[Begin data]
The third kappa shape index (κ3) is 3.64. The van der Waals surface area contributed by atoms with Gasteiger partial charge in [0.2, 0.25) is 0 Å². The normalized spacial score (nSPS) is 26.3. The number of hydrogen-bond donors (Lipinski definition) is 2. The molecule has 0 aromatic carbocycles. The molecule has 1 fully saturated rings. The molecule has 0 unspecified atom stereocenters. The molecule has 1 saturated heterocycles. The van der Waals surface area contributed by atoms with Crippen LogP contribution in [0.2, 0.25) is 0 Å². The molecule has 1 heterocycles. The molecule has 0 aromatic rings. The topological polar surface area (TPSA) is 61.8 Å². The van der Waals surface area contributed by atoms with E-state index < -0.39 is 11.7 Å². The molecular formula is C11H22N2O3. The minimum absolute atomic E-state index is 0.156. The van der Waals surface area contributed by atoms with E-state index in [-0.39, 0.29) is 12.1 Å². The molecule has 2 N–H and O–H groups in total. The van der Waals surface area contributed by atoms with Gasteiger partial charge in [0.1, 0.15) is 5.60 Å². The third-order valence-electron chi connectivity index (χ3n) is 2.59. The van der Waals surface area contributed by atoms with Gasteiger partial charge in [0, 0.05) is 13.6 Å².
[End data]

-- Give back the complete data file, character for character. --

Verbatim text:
The third kappa shape index (κ3) is 3.64. The van der Waals surface area contributed by atoms with Gasteiger partial charge in [0.2, 0.25) is 0 Å². The normalized spacial score (nSPS) is 26.3. The number of hydrogen-bond donors (Lipinski definition) is 2. The molecule has 0 aromatic carbocycles. The molecule has 1 fully saturated rings. The molecule has 0 unspecified atom stereocenters. The molecule has 1 saturated heterocycles. The van der Waals surface area contributed by atoms with Crippen LogP contribution in [0.2, 0.25) is 0 Å². The molecule has 1 heterocycles. The molecule has 0 aromatic rings. The topological polar surface area (TPSA) is 61.8 Å². The van der Waals surface area contributed by atoms with E-state index < -0.39 is 11.7 Å². The molecular formula is C11H22N2O3. The minimum absolute atomic E-state index is 0.156. The van der Waals surface area contributed by atoms with E-state index in [-0.39, 0.29) is 12.1 Å². The molecule has 2 N–H and O–H groups in total. The van der Waals surface area contributed by atoms with Gasteiger partial charge in [0.1, 0.15) is 5.60 Å². The third-order valence-electron chi connectivity index (χ3n) is 2.59. The van der Waals surface area contributed by atoms with Gasteiger partial charge in [0, 0.05) is 13.6 Å².